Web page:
Monday, January 18, 2010

Dozen for the Decade

I like lists.  Anyone can make a list and they can be debated endlessly.  Just in writing the list below I've changed and re-arranged things multiple times.  But without further delay, here, for your consumption, are my twelve favorite movies of the decade that has just ended.
12) Almost Famous (2000)

"The only true currency in this bankrupt world is what we share with someone else when we're uncool."

A nearly note-perfect story of one kid's coming of age.  It's funny, bittersweet, and real.

11) The Bourne Identity (2002)

"Look at this. Look at what they make you give."

The two Bourne sequels, both directed by Paul Greengrass, received the lion's share of critical acclaim, but it was the original Bourne movie, directed by Doug Liman, that established the aesthetic and tone of the series.  It also influenced every other spy movie for the rest of the decade, including the excellent James Bond re-boot Casino Royale.

10) Moulin Rouge! (2001)

"My gift is my song. And this one's for you."

A hyper-kinetic, candy-colored, and unabashedly sentimental fever dream, it's hard to fully describe this modern musical romance because there is really no other film like it.  You probably either love it or it gives you a migraine.  I fall into the former camp.

9) Gangs of New York (2002)

"You know how I stayed alive this long?  All these years?  Fear.  The spectacle of fearsome acts."

The 00s were the decade where Martin Scorsese went all-out to get the critical and popular recognition that had eluded him throughout his career.  Although The Departed finally won him the Oscar, the film that resonated with me is this one.  This ambitious historical epic is mesmerizing, primarily due to its fully realized sense of place and the mind-blowing performance of Daniel Day Lewis as the terrifying and charismatic Bill the Butcher.

8) Up (2009)

"Thanks for the adventure, now go have a new one."

I already covered my love for this film here.  But the more I think about it, the more it pulls on my heart strings and challenges me to treasure both the everyday adventure that is my life, and the person that I get to share it with.

7) Anchorman:  The Legend of Ron Burgundy (2004)

"They've done studies, you know. Sixty percent of the time, it works -- every time."

According to my wife, I've never laughed so hard at a movie in my life.  When you add to that the endless quotability of this film, it's a true highlight of the decade for me.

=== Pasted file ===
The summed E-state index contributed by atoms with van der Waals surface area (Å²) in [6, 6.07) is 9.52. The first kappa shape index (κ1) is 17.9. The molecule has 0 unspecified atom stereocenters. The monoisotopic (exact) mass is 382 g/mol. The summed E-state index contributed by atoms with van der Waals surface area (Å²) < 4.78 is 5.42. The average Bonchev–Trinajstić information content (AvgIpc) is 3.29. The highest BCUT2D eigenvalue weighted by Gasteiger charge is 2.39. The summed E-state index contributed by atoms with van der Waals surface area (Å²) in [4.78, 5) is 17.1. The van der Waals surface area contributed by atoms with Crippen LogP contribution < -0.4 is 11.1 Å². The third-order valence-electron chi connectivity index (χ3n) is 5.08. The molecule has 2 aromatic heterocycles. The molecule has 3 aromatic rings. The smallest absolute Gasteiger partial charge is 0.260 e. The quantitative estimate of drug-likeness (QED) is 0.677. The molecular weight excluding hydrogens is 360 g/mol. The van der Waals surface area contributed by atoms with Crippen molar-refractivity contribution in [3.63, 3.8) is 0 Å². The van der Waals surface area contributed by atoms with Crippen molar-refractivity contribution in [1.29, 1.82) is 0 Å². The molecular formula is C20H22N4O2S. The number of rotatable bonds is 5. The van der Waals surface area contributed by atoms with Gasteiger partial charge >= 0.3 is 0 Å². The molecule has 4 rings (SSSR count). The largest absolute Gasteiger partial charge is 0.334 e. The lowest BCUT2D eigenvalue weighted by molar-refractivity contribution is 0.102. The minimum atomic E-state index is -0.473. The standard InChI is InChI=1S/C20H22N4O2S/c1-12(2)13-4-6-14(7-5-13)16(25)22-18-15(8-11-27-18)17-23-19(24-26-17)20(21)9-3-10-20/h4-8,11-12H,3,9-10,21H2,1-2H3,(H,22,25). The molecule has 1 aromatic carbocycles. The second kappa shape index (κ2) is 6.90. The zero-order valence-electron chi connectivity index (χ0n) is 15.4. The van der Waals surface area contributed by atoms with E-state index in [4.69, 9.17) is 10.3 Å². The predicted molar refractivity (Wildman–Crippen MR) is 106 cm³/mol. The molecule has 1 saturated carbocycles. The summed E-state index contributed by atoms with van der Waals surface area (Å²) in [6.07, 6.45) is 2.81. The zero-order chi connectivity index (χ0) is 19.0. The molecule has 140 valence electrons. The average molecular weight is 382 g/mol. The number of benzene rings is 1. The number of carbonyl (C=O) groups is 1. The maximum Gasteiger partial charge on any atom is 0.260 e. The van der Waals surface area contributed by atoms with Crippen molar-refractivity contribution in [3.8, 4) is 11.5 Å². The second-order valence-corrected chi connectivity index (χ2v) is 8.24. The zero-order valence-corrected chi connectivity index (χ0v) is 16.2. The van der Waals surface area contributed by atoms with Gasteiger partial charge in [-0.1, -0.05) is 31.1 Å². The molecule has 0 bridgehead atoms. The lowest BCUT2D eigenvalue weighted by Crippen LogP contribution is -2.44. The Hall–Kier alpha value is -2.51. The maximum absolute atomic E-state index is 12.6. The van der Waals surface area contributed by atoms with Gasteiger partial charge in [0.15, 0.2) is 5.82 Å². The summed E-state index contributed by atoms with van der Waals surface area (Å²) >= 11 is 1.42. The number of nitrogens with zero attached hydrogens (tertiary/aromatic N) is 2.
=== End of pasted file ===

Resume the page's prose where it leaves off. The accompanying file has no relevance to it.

6) The Incredibles (2004)

"Mom and Dad's lives could be in danger. Or worse...their marriage."

Perhaps more than any other genre, the 00s were the decade of the comic book movie.  And while there were a handful of fantastic comic book films (Spider-Man 2, X2: X-Men United, Iron Man), one of the very best wasn't based on a comic book at all.  The Incredibles deftly weaves superhero-meets-Bond adventure with an affirmation of familial and marital bonds and a subtle but unmistakable critique of political correctness.

5) The Dark Knight (2008)

"You either die a hero, or you live long enough to see yourself become the villain."

As the other great comic book movie on the list, The Dark Knight builds on the promise of the very excellent Batman Begins in ways that comic geeks only dared to dream.  And underneath its comic book veneer, it delivers a gripping meditation on line between order and anarchy and the costs of keeping society safe from evil.  While Heath Ledger is deservedly praised for his Joker, Aaron Eckhart is equally amazing as district attorney Harvey Dent.

4) Wall-E (2008)

"I don't want to survive, I want to live!"

It is the sweetest of love stories set in the bleakest of settings.  A lonely and lovesick little robot manages to shake mankind out of its technology-induced lethargy and reminds us that relationships -- genuine and meaningful connections -- are what make life worth living.

3) The Passion of the Christ (2004)

"He was wounded for our transgressions, crushed for our iniquities; by His wounds we are healed."

I have seen this film exactly one time. I have not wanted or needed to see it again. But I cannot ignore the profound impact it made on me. Mel Gibson's brutal, devastating, exhausting depiction of the death (and briefly, the resurrection) of Jesus Christ is remarkably faithful to the accounts given in the four Gospels. Although it has been harshly criticized for its unrelenting violence and gore, I've come to appreciate that in order to truly convey the suffering of Christ to a modern audience -- an audience rendered numb by a media landscape saturated in violence and accustomed to a sanitized, Easter pageant version of the crucifixion -- the film had to push the envelope to get people's attention. The Passion is a difficult movie to sit through, but never have I felt more humbled by the sacrifice made for me by my Savior.

2) The Lord of the Rings: The Fellowship of the Ring (2001)

"All we have to decide is what to do with the time that is given to us."

The Lord of the Rings trilogy was an epic achievement, blah-blah-blah, everyone knows this.  I'm singling out the first film because I think it stands head and shoulders above the two subsequent chapters.  The Fellowship of the Ring has a narrative clarity that gets just a little bit muddled and lost in the other films.  For all of its visual splendor, the best scene of the film is a very quiet conversation between Gandalf and Frodo regarding the nature of Providence.